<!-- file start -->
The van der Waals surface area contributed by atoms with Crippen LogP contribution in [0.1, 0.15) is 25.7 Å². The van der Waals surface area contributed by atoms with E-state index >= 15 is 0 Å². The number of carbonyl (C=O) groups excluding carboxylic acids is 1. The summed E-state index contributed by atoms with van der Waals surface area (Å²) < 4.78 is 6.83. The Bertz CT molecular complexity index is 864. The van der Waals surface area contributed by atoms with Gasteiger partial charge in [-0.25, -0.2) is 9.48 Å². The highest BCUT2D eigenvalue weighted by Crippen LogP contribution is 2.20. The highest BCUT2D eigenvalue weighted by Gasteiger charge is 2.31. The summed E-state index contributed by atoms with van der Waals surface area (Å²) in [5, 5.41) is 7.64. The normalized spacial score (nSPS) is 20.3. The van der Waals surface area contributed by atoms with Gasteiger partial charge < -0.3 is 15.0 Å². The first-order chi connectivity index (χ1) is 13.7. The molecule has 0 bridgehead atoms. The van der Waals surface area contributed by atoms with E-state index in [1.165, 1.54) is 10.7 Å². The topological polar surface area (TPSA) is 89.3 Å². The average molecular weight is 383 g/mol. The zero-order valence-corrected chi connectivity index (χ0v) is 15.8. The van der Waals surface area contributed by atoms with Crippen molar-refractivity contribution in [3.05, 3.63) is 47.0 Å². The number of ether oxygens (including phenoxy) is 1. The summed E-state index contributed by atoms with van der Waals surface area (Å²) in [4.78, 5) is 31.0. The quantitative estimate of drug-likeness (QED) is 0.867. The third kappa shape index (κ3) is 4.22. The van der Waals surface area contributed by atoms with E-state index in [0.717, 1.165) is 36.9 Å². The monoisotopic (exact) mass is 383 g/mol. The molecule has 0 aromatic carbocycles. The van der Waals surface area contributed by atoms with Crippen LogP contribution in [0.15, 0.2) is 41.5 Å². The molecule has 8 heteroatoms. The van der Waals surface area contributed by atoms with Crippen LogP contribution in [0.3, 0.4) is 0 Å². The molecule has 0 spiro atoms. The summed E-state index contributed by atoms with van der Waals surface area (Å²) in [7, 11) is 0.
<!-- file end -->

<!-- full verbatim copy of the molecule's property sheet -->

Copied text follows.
The van der Waals surface area contributed by atoms with Crippen LogP contribution in [0.1, 0.15) is 25.7 Å². The van der Waals surface area contributed by atoms with E-state index >= 15 is 0 Å². The number of carbonyl (C=O) groups excluding carboxylic acids is 1. The summed E-state index contributed by atoms with van der Waals surface area (Å²) < 4.78 is 6.83. The Bertz CT molecular complexity index is 864. The van der Waals surface area contributed by atoms with Gasteiger partial charge in [-0.25, -0.2) is 9.48 Å². The highest BCUT2D eigenvalue weighted by Crippen LogP contribution is 2.20. The highest BCUT2D eigenvalue weighted by Gasteiger charge is 2.31. The summed E-state index contributed by atoms with van der Waals surface area (Å²) in [5, 5.41) is 7.64. The normalized spacial score (nSPS) is 20.3. The van der Waals surface area contributed by atoms with Gasteiger partial charge < -0.3 is 15.0 Å². The first-order chi connectivity index (χ1) is 13.7. The molecule has 0 bridgehead atoms. The van der Waals surface area contributed by atoms with E-state index in [1.165, 1.54) is 10.7 Å². The topological polar surface area (TPSA) is 89.3 Å². The average molecular weight is 383 g/mol. The zero-order valence-corrected chi connectivity index (χ0v) is 15.8. The van der Waals surface area contributed by atoms with Crippen molar-refractivity contribution in [3.05, 3.63) is 47.0 Å². The number of ether oxygens (including phenoxy) is 1. The summed E-state index contributed by atoms with van der Waals surface area (Å²) in [4.78, 5) is 31.0. The quantitative estimate of drug-likeness (QED) is 0.867. The third kappa shape index (κ3) is 4.22. The van der Waals surface area contributed by atoms with E-state index in [0.717, 1.165) is 36.9 Å². The monoisotopic (exact) mass is 383 g/mol. The molecule has 0 aromatic carbocycles. The van der Waals surface area contributed by atoms with Crippen LogP contribution in [0.15, 0.2) is 41.5 Å². The molecule has 8 heteroatoms. The van der Waals surface area contributed by atoms with Crippen LogP contribution in [0.3, 0.4) is 0 Å². The molecule has 0 spiro atoms. The summed E-state index contributed by atoms with van der Waals surface area (Å²) in [7, 11) is 0.